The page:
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Web Letter

Thank you very much for this article--it is a breath of fresh air amid the stagnant name-calling and irrational fear-based comments that we have heard from polititians and most of the news reporters in North America.

Georgia has committed a hollocaust against South Ossetians, no matter how much the US politicians try to avoid that fact. Russia did do the right thing, no matter how much we do not like to admit it. I would not be so ignorant as to compare Chechnya to South Ossetia--in Chechnya it was not the people but the bands of criminals who were creating problems; in South Ossetia don't want to be forced to live under the dictatorially drawn land division by Stalin (who was Georgian). Stalin (real name: Dzhugashvilli) divided the country of Ossetia in two and gave the southern part to the Georgian Soviet Republic as an autonomous region for "administrative purposes only." Stalin did the same with Abkhazia.

I would like to appologies to the Russian governement and people for the amount of malice and distrust we showed.

Lana Kapiniak

Duncan, BC, Canada

Sep 28 2008 - 8:35pm

Web Letter

On August 13, Mark Ames wrote that Russia had "surprised its Western detractors by calling a halt to the country's offensive," and that this should force us to look more skeptically at claims regarding Russia's nefarious purposes. Talk about leading with your chin! Two days later, the actual meaning of the halt Ames was so quick to credit remains unclear--doesn't this suggest he should reconsider his own analysis?

That runs, it seems, as follows: the conflict in Georgia represents a clash between two "guiding concepts for international relations--national sovereignty and the right to self-determination." All that's fine as far as it goes, but it tends to neglect much of the historical context, and doing so, gives birth to some pretty strange notions.

For example, Ames has the West "sid[ing] with self-determination and redrawing of national borders" in Kosovo (rather than being forced to respond, after years of sometimes ignominious avoidance, to ethnic cleansing and its after-effects). Even more startling, he not only seems to accept at face value Russian peacekeeping, but has Russians joining South Ossetians in looking at the concept of self-determination and wondering "should the same principle not be applied to them?" (a query that would no doubt startle a lot of people in Chechnya, not to mention the Kremlin).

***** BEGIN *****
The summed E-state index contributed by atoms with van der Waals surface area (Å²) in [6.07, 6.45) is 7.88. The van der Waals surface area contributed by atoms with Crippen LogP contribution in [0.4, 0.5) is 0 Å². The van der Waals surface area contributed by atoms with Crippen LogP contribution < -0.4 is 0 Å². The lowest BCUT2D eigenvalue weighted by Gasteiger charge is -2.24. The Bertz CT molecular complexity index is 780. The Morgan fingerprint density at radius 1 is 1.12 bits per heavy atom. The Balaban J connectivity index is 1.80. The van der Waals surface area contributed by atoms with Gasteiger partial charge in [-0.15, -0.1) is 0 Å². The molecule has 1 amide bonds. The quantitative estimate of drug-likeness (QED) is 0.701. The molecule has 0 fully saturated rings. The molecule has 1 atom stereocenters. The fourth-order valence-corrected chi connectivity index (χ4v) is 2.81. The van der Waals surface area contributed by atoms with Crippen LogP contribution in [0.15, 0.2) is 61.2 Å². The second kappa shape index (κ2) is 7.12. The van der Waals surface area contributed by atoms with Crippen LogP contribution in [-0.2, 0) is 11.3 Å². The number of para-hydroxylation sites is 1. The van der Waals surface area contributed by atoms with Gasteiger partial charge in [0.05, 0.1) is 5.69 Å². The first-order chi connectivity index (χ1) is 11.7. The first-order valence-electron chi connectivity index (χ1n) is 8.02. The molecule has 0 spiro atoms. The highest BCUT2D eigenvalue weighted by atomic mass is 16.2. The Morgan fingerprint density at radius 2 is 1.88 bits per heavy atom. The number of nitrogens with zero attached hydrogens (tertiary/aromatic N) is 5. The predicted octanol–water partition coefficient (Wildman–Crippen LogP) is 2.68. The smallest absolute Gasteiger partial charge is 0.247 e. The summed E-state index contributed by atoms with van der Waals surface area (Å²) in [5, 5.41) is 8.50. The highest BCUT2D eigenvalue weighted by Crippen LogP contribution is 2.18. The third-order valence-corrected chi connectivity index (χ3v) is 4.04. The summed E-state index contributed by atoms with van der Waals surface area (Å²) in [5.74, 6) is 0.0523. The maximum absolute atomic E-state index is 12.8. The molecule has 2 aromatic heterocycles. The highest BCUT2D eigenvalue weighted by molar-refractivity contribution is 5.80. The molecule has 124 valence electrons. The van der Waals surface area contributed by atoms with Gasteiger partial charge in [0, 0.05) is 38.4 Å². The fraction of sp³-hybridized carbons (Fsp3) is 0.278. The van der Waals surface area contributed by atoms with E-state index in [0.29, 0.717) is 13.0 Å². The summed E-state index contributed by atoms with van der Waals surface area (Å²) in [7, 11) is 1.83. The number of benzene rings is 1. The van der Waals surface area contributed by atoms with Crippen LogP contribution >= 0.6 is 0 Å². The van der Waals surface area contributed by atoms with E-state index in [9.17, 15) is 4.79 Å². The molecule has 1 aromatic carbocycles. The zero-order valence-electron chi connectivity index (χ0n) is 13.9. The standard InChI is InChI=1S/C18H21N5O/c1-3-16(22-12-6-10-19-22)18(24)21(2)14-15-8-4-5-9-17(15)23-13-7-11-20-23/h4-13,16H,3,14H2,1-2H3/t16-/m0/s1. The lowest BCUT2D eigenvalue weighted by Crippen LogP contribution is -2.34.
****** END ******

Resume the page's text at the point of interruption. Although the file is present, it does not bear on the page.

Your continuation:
Ames offers his analysis, he says, because "up until now this war was framed as a simple tale of Good Helples Democratic Guy Georgia versus Bad Savage Fascist Guy Russia." Achieving a more nuanced understanding of what's going on in Georgia right now is a laudable goal, but it won't be accomplished simply by redistributing the white and black hats.

Gordon Sullivan

Moscow, Russia

Aug 15 2008 - 1:44pm

Web Letter

Thanks to Mr. Ames for setting the record straight about the conflict. I would like to add just a bit of information to help readers who are interested further investigate what exactly happened and to help put some perspective on perhaps why there is so little credible information presented in US media.

• US military troops accompanied and fought alongside Georgian troops when they attacked South Ossetia.
• Many of the Georgian "troops" were actually mercenaries from former CIS states and elsewhere trained by US troops who are stationed outside the Georgian capital, Tbilisi.
• Georgia is a good "friend" to the US partly because it spends millions on US weapons and because of the oil pipeline that runs through it.
•Just as Russian troops made their way into South Ossetia, the Bush Administration rapidly increased the shipment of US arms into Georgia.
•Two days ago the city of Moscow observed a day in memory of those who died in South Ossetia. Every major embassy/consulate except the US held its flag at half mast to show respect--what an embarrassment to the people of the United States!

What I have stated above can be easily backed up by eye witness reports on the ground, by photographs and by numerous independent news sources throughout the world. Please take the time to investigate for yourselves what actually happened. Be very skeptical of US media. Though it is difficult to confirm, I suspect that the US media is heavily censored and presents to the people of the US the agenda of this Administration and the elitists who support it.

I feel ashamed by the actions of my government. On behalf of reasonable, rational, thinking Americans I would like to apologize to the world for the actions of the US government and its egocentric and reckless behavior.

Brandon Poulson

Waitsfield, VT

Aug 15 2008 - 8:14am